How the state should help, Wesson didn’t say, though he said there are many ways communities can expand internet access, including tying into electrical infrastructure or even using school buses as wireless “hot spots.”
On taxes, Wesson said he wants to keep taxes low and isn’t calling for raising taxes on anyone, despite his and other Democrats’ opposition to how Republicans have handled tax policy in recent years. Wesson said Republicans have cut income tax rates, but also increased the overall tax burden on middle- and low-income people by expanding sales taxes and making other changes to tax policy.
He said he doesn’t want to raise current rates, but also said the state should “refocus” on helping the middle class.
Wesson also said he and other Bertie commissioners have cut both spending and property taxes in the county, and as a state lawmaker he’ll work to find savings in state and local government. He also said he wants to enlist the NC Association of County Commissioners and the NC League of Municipalities in helping local governments find savings. Though he said his corporate career prepared him to manage complex budgets, he said other commissioners and even some county managers don’t have strong backgrounds in finance.
Asked about Wesson, Goodwin said the difference between them is that “I’m a conservative Republican and he’s a liberal Democrat.”
One issue they disagree on is Medicaid expansion, Goodwin said. Wesson and other Democrats argue expanding the health insurance program to cover single but still low-income individuals would improve public health and spur major economic activity in rural communities. Goodwin opposes what he says would be government getting further involved in health care, arguing expanding Medicaid could create unforeseen costs for taxpayers.
Goodwin acknowledged, however, that health care is expensive and there are high rates of obesity, heart disease, cancer and other maladies in the district. The state needs to study what’s causing those disparities, he said.
Asked about Goodwin, Wesson said his Republican opponent wouldn’t offer new or better leadership.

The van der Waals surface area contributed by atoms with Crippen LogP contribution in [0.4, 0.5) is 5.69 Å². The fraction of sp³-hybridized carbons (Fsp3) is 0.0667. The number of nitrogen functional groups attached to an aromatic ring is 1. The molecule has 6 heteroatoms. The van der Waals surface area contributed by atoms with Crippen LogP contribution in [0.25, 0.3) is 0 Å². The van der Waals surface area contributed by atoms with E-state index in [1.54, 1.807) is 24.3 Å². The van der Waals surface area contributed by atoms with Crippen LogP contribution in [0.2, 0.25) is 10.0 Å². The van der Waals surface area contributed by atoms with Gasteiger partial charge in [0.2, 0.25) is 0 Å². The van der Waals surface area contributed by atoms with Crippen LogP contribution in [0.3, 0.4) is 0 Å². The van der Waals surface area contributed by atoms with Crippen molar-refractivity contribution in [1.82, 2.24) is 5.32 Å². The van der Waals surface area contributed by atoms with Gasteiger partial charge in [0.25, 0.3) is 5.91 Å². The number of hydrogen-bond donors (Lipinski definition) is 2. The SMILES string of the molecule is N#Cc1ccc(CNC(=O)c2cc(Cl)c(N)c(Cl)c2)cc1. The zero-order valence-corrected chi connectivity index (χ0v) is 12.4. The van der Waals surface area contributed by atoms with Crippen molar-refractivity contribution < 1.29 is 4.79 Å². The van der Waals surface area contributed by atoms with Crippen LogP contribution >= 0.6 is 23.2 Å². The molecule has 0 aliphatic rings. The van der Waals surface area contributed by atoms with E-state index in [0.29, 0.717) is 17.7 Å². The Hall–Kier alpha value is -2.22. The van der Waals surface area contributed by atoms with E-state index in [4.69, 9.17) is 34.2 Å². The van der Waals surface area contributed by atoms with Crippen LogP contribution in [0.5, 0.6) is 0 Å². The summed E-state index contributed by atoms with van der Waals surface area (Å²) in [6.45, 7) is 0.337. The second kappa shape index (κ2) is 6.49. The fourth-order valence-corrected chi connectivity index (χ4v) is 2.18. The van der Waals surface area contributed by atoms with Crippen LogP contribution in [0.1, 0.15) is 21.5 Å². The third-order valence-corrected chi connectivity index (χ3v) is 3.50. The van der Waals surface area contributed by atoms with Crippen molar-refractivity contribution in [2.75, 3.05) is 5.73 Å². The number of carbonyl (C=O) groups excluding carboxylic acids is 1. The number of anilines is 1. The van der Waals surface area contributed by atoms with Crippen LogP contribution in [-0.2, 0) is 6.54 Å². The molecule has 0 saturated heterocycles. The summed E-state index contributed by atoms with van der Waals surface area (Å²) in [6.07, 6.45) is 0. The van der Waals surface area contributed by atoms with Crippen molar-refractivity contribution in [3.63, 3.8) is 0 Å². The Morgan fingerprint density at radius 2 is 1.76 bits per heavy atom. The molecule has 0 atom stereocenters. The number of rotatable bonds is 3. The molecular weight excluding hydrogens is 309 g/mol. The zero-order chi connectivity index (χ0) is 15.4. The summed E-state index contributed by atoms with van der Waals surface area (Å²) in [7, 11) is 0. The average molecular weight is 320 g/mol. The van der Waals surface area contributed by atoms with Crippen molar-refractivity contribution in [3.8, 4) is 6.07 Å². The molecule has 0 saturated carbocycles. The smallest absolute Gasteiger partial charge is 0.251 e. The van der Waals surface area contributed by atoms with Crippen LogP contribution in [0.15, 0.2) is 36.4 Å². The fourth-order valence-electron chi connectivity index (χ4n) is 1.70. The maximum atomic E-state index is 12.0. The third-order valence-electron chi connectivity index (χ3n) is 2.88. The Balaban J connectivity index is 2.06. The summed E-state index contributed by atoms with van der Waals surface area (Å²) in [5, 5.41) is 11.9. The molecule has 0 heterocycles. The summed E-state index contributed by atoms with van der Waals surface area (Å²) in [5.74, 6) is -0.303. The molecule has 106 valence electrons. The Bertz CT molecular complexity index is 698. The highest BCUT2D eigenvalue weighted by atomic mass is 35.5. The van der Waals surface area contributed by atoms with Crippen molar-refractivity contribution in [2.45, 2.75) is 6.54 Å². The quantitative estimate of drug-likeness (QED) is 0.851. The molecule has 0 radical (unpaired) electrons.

“If he’s elected, I think he’d be more of what we’ve had,” Wesson said. “He’d have to go along to get along” to maintain any influence with Republican leaders.
Wesson said he would work to unite rural lawmakers in different parties but with shared interests. He proposed establishing a bipartisan caucus for lawmakers in northeastern North Carolina.
“I’m looking for real answers,” Wesson said.
Name: Ed Goodwin
Occupation: Retired Naval Criminal Investigative Service agent; former N.C. Ferry Division director; retired farmer
Education: East Carolina University, degree in criminal justice
Military service: U.S. Air Force, 1972-76
Previous campaigns/offices: Elected Chowan commissioner in 2008, ran unsuccessfully for N.C. Secretary of State in 2012
Civic involvement: Ordained deacon and active church member at Macedonia Baptist Church; former youth rifle instructor
Family: Wife, Lori, three sons
Name: Ron Wesson
Occupation: retired 23 years senior vice president and global leader of supply management solutions division, Dun and Bradstreet Corp.
Education: Graduate of University of North Carolina-Chapel Hill, degrees in philosophy and business, graduate work at the MIT Sloan School of Business for executive studies
Military service: None
Previous campaigns/offices: Elected to Bertie County Board of Commissioners in 2012, re-elected in 2016
Civic involvement: Member, Rotary Club of Windsor; member, Pleasant Oak Missionary Baptist Church; founder of nonprofits for children, the Youth Bertie Backpack Program and Better Beginnings for Bertie’s Children
Family:Wife, Patricia, two children